When it comes to communicating with employees and other stakeholders, I find that a lot of companies overthink what is ultimately very simple. This need to overcomplicate things happens with minor news, as well as big news, such as C-suite changes.
That’s where I come in to help — I’m Captain Obvious, and I like to show my clients that the keys to success are really very simple and obvious.
Another obvious fact is change. It’s constant. And it’s happening in the corner office at companies all over the world. According to Challenger, Gray & Christmas, Inc., Q3 2019 saw 434 chief executives leave their posts, the highest quarterly total on record. There have been recent high-profile CEO departures at McDonald’s, Nike, Under Armour, and WeWork, as well as CMO changes at companies like Hyundai and Tommy Hilfiger. These leadership transitions require companies to adapt and evolve their communications with external audiences, as well as employees.
The good news is that it’s actually not that difficult to execute flawless communication during C-suite changes, if you have a solid communications infrastructure in place and follow a strategic playbook. The bad news is that many companies just aren’t equipped to engage their audiences appropriately, during transitions or otherwise.
The Pillars of Good Communications Through Leadership Transition
Consistent, Timely Communications
When faced with new leaders, communicators need to align with executive stakeholders on messaging and ensure they’re delivering information to internal and external stakeholders in a timely and transparent fashion. You need to own the narrative; otherwise, you run the risk of leaving others to tell your story for you. Trust me, they won’t tell your story the way that you want it told.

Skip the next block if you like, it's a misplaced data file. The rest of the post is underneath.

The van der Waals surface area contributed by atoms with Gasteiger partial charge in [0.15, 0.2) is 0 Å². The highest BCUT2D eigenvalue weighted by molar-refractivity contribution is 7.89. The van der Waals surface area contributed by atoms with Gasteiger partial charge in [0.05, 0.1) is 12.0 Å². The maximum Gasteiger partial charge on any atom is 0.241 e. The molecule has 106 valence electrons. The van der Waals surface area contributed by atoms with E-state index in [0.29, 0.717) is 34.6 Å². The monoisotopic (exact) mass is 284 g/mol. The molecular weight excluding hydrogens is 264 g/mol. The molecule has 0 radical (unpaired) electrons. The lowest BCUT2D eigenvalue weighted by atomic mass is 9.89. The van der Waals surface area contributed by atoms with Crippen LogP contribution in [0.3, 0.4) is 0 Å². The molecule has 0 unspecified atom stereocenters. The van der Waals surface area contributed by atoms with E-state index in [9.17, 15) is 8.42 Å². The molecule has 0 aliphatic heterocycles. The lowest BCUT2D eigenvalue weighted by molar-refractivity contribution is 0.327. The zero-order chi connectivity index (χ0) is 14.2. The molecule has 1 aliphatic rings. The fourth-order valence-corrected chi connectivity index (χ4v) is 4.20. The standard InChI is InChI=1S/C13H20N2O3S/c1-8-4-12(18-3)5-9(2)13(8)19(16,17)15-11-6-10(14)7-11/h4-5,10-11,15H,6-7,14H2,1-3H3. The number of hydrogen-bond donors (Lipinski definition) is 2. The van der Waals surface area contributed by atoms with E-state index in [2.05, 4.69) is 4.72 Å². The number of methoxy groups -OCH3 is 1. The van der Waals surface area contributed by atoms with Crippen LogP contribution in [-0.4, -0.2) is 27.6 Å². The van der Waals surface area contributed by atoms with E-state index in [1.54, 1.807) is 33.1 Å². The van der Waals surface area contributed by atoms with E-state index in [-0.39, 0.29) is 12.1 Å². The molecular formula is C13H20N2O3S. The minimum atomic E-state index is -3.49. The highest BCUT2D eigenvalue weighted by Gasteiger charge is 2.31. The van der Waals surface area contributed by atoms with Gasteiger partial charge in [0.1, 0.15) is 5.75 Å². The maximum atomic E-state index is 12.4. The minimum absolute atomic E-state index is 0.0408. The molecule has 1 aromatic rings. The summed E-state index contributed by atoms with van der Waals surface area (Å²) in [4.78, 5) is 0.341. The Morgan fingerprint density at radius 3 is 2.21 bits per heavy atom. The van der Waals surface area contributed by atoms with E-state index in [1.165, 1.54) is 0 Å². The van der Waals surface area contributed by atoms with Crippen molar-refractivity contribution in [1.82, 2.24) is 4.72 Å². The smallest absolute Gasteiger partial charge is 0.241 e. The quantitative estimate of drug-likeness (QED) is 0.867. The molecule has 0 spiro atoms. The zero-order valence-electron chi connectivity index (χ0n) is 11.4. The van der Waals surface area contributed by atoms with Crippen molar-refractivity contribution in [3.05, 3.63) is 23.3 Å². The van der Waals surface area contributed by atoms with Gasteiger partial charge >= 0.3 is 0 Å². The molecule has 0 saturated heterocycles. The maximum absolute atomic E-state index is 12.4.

The messaging should emphasize the value the leader brings, as well as reiterate the company vision and strategy, and how it aligns with the company direction. For example, Nike’s new CEO, John Donahoe, brings an extensive consumer tech background, which was emphasized in its announcement as part of the company’s focus on digital.
For messages to really stick, they need to be consistent and come from all pockets of the company. I’ve written in the past about the value of ambassadors and champion networks. Transitions are a prime opportunity to tap into your internal ambassadors, along with managers throughout the organization, to build deeper engagement with employees in support of new leaders.
Leadership Visibility and Trust
Employees will likely respond differently when leadership is elevated from within the organization, compared to an outside hire. At Under Armour, they selected President and COO, Patrik Frisk, who has been at the company for two years and has a 30-year career in retail. As a known entity, there could be a higher level of trust and existing visibility to build on, compared with Nike, where the CEO is effectively an outsider. (He served on the board of directors, but was not previously an employee.)